LONDON — Prime Minister Boris Johnson of Britain promised on Friday to end direct taxpayer support for fossil fuel projects overseas as soon as possible, in a move designed to help position his country as a global leader in the battle to curb climate change.
The announcement, to be made formally on Saturday at a Climate Ambition Summit convened by the United Nations, Britain and France, follows other recent pledges intended to burnish Mr. Johnson’s environmental credentials and put pressure on other nations to reduce their emissions.
Next year Britain will host the United Nations climate negotiation in Glasgow, a meeting that is seen in Downing Street as an opportunity for the country to demonstrate that Brexit has not diminished its desire to play a leading role on the global stage. Climate change is also a policy where Mr. Johnson expects to find common cause with President-elect Joseph R. Biden Jr. who — unlike President Trump — opposed Brexit, which the prime minister championed.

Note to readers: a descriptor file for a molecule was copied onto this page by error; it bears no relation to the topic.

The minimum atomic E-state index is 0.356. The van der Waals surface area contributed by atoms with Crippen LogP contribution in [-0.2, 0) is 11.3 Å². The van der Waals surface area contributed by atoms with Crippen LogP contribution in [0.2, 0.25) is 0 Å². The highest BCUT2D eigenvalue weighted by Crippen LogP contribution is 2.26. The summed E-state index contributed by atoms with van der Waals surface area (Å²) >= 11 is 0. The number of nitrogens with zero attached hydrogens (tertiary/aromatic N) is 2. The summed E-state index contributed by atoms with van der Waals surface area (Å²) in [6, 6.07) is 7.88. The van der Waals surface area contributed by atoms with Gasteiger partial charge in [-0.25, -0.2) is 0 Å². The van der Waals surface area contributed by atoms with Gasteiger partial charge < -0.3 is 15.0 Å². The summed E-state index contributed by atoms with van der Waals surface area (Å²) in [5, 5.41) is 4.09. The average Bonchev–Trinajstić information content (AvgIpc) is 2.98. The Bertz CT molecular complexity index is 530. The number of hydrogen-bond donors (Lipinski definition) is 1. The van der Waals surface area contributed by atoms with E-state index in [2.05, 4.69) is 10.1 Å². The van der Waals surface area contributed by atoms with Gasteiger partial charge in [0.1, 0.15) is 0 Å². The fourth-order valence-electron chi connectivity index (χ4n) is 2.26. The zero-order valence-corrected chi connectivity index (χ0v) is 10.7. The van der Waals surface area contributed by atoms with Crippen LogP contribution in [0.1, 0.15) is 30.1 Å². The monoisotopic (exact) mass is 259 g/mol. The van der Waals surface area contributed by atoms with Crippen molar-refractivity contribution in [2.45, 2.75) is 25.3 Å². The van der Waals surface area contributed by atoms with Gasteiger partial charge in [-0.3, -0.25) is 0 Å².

In a statement the prime minister’s office said that Britain would end financing, aid and trade promotion for new projects overseas to extract or use crude oil, natural gas or the type of coal burned to generate electricity. There will be a few limited exceptions for gas-fired power plants and other projects, within parameters that align with the Paris Agreement on climate change, the government said.
“Climate change is one of the great global challenges of our age, and it is already costing lives and livelihoods the world over. Our actions as leaders must be driven not by timidity or caution,
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